Massachusetts Gov. Charlie Baker intends to offer a plan later this month to control the costs associated with enrollment in MassHealth, the state’s Medicaid program, according to the State House News Service.
Baker wants to fine companies that don’t offer their employees a health plan $2,000 for each full-time worker, as well as cap the rates that providers charge for healthcare services.
Due to the popularity of MassHealth, the state’s finances will not be able to keep up with healthcare costs unless big charges are made.
Massachusetts is experiencing the phenomenon of employed, low-income individuals choosing subsidized health plans even when their employers offer health insurance. It’s a problem that wasn’t supposed to happen. Before the Accountable Care Act (ACA) took effect, state residents whose employers offered health coverage were ineligible for MassHealth. To comply with the ACA, the state had to remove that restriction. At the same time, employers face no penalties for failing to offer medical plans to their workforce.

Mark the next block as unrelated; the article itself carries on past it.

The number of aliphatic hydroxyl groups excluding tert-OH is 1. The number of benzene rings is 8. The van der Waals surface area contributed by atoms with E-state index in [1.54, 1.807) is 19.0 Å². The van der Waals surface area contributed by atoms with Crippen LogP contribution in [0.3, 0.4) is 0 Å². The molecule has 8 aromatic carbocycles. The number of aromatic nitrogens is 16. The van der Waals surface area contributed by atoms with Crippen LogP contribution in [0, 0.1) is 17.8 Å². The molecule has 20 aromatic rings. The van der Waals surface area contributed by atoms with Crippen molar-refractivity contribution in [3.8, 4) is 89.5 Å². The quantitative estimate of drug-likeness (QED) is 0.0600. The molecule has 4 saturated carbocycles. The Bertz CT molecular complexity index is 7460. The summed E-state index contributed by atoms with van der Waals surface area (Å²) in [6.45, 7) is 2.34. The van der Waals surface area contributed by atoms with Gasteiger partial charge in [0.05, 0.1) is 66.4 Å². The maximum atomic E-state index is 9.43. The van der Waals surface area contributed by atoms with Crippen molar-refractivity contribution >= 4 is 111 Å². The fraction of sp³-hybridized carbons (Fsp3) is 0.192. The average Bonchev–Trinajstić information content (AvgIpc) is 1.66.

Should the Affordable Care Act—or key elements of it, such as subsidies—survive, healthcare at the national level may face similar problems. At a time when consumers are increasingly urged to price-shop for their healthcare, it’s inevitable that some will choose the option with the least costs, either overall or out of pocket. For low-income families, that option is likely to be a government-subsidized plan.
Meanwhile, the cost of care has continued to escalate in Massachusetts. The situation is exacerbated by provider price variations that are among the worst in the country. The governor’s plan to cap rates is, unsurprisingly, not supported by the medical community in Massachusetts. Rate control in the form of hospital rate regulation was enacted in Maryland enacted back in 1971, but it had the support of hospitals. Today, Maryland is the only state that has this type of system, but perhaps not for long.